Dialectical Behavior Therapy utilizes Individual Therapy, a Skills-Training Group, Coaching, and Consultation, in order to achieve the treatment targets through the various stages of intervention. After the client has expressed a commitment to therapy, they are able to begin with the first stage. The goal of Stage 1 is to achieve behavioral control. The goal of Stage 2 is for the client to learn skills that enable them to experience and process a full range of emotions, as well as reduce post-traumatic stress symptoms. Both the third and fourth stages of Dialectical behavior therapy focus on the development of self-respect and autonomy, as well as issues surrounding an individual’s own meaning and purpose. During Stage 3, the client is challenged to set life goals, and work toward living a life of healthy emotional regulation, being able to experience appropriate levels of happiness and unhappiness. Finally, in Stage 4, the overall goal of treatment is for the client to move from a sense of incompleteness or emptiness towards a spiritually fulfilling life.

Over 30 years of research have demonstrated the effectiveness of Dialectical Behavior Therapy (DBT) for people diagnosed with borderline personality disorder (BPD). DBT has been evaluated and found to be effective among individuals from diverse backgrounds in terms of age, gender, sexual orientation, and race/ethnicity, while being implemented within a wide variety of practice settings around the world. For example, Dr. Marsha Linehan (the founder of DBT) and her colleagues found that DBT resulted in significant improvements for chronically suicidal and self-injuring women who had been diagnosed with Borderline Personality Disorder (Linehan et al., 1991).

Borderline Personality Disorder and Substance Use Disorder

According to a 2014 National Survey on Drug Use and Health, 7.9 million people in the U.S. experience both a mental disorder and substance use disorder simultaneously. Individuals who are experiencing a mental health condition such as Borderline Personality Disorder may turn to alcohol or other drugs as a form of self-medication, in order to mask the mental health symptoms they are experiencing. In actuality, alcohol and drug use worsens the symptoms of mental illnesses.

As a result, those with a mental disorder as well as a substance use disorder have a more severe clinical profile than those with just one diagnosis. Therefore, it is important to seek a treatment method that will be effective in addressing both conditions simultaneously.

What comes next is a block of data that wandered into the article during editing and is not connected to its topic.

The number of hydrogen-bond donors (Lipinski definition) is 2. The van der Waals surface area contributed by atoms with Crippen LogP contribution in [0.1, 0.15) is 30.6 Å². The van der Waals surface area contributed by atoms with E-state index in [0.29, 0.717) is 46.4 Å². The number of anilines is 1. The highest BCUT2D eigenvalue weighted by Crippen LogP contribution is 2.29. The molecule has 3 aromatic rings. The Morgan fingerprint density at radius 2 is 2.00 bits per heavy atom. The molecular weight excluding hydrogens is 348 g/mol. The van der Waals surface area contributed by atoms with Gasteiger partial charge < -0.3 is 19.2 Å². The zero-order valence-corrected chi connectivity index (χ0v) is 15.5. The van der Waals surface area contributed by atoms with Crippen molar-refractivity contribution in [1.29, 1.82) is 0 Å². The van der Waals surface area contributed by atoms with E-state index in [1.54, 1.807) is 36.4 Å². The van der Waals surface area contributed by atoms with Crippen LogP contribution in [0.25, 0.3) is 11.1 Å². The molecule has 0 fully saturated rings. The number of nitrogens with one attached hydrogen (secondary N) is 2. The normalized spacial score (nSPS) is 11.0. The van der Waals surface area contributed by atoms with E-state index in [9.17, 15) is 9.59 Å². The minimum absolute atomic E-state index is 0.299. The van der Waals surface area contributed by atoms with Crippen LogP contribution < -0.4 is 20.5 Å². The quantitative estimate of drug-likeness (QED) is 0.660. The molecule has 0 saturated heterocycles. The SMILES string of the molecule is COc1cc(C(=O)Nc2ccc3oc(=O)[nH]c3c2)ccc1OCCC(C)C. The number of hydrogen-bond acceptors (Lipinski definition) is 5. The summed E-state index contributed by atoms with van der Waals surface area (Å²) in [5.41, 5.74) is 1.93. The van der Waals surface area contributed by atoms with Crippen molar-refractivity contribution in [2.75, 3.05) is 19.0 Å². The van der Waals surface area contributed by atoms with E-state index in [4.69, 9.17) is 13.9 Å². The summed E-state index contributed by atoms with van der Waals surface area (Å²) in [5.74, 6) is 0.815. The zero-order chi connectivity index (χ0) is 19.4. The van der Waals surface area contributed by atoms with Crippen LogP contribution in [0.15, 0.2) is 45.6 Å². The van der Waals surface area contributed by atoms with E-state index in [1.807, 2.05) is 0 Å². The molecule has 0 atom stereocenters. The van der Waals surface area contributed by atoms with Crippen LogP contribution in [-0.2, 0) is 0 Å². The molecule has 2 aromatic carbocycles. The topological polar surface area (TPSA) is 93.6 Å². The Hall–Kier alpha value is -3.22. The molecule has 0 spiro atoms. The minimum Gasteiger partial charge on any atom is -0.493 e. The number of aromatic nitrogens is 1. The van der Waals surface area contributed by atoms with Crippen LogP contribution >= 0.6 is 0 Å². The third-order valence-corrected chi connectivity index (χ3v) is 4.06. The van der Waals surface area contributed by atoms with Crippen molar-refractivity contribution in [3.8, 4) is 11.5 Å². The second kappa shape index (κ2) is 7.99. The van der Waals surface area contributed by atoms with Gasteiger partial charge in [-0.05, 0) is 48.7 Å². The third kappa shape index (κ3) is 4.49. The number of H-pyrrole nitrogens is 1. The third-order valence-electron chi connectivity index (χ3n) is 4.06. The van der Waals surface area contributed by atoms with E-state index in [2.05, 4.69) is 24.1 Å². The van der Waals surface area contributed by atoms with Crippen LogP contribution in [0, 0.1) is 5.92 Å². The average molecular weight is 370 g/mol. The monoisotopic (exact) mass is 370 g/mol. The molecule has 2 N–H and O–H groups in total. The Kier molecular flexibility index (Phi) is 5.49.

Dialectical Behavior Therapy and Substance Abuse

Fortunately, Dialectical Behavior Therapy for Substance Use Disorders (DBT-SUD) was developed for individuals with both substance use disorder and Borderline Personality Disorder. DBT-SUD is effective in treating substance use problems while simultaneously addressing other complex problems related to emotion dysregulation. The following addictions and mental health concerns associated with Borderline Personality Disorder and Substance Abuse can be addressed using DBT-SUD:

  • Alcohol
  • Tobacco or nicotine
  • Prescription pain medication
  • Opiates
  • Stimulants (e.g., methamphetamine, ecstasy)
  • Depressants
  • Antidepressants
  • Hallucinogens (e.g., LSD)
  • Illegal drug addiction (e.g., cocaine, heroin)
  • Recreational drug addiction (e.g., marijuana)
  • Eating disorders
  • Depression
  • Impulsivity
  • Anxiety
  • Post-traumatic stress disorder (PTSD)

Dialectical Behavior Therapy for Substance Use Disorders utilizes the same treatment strategies and protocols as standard DBT, while incorporating specific skills and targets relating to substance use behaviors. The four components of standard Dialectical behavior therapy (skills training, individual therapy, phone coaching and therapist consultations) are conducted with a particular emphasis on decreasing the abuse of different types of substances. This is accomplished through reducing painful withdrawal symptoms, regulating emotions, diminishing cravings and urges to use, avoiding tempting situations, increasing community support by developing relational skills, and encouraging recreational or vocational activities that support abstinence.

Overall, Dialectical behavior therapy has been proven to dramatically improve outcomes for clients who were suffering from co-occurring disorders, such as Borderline Personality Disorder and substance abuse. The implementation of behavioral skills such as effective mindfulness, interpersonal effectiveness, distress tolerance, and emotional regulation through DBT has helped countless individuals truly develop a “life worth living.”